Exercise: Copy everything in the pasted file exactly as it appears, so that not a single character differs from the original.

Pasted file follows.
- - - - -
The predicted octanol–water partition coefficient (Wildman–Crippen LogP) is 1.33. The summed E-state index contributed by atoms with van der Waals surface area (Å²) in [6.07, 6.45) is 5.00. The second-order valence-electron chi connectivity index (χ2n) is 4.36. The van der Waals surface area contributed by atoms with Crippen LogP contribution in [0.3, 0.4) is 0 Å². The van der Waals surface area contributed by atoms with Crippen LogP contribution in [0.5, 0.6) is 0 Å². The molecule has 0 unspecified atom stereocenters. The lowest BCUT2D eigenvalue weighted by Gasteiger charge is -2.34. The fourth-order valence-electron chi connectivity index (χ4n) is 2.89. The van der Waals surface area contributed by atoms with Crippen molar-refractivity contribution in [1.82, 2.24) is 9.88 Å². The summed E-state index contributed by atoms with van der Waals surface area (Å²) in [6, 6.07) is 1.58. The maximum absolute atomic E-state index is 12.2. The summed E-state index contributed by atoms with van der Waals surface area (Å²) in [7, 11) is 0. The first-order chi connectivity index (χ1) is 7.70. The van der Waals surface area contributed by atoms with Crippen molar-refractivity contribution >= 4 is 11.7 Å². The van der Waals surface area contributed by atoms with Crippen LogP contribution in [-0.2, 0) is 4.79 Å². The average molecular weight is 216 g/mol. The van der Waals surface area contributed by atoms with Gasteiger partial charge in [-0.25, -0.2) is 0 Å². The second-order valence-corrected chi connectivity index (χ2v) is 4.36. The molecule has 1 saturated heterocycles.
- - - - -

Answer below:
The predicted octanol–water partition coefficient (Wildman–Crippen LogP) is 1.33. The summed E-state index contributed by atoms with van der Waals surface area (Å²) in [6.07, 6.45) is 5.00. The second-order valence-electron chi connectivity index (χ2n) is 4.36. The van der Waals surface area contributed by atoms with Crippen LogP contribution in [0.3, 0.4) is 0 Å². The van der Waals surface area contributed by atoms with Crippen LogP contribution in [0.5, 0.6) is 0 Å². The molecule has 0 unspecified atom stereocenters. The lowest BCUT2D eigenvalue weighted by Gasteiger charge is -2.34. The fourth-order valence-electron chi connectivity index (χ4n) is 2.89. The van der Waals surface area contributed by atoms with Crippen molar-refractivity contribution in [1.82, 2.24) is 9.88 Å². The summed E-state index contributed by atoms with van der Waals surface area (Å²) in [6, 6.07) is 1.58. The maximum absolute atomic E-state index is 12.2. The summed E-state index contributed by atoms with van der Waals surface area (Å²) in [7, 11) is 0. The first-order chi connectivity index (χ1) is 7.70. The van der Waals surface area contributed by atoms with Crippen molar-refractivity contribution >= 4 is 11.7 Å². The van der Waals surface area contributed by atoms with Crippen LogP contribution in [-0.2, 0) is 4.79 Å². The average molecular weight is 216 g/mol. The van der Waals surface area contributed by atoms with Gasteiger partial charge in [-0.25, -0.2) is 0 Å². The second-order valence-corrected chi connectivity index (χ2v) is 4.36. The molecule has 1 saturated heterocycles.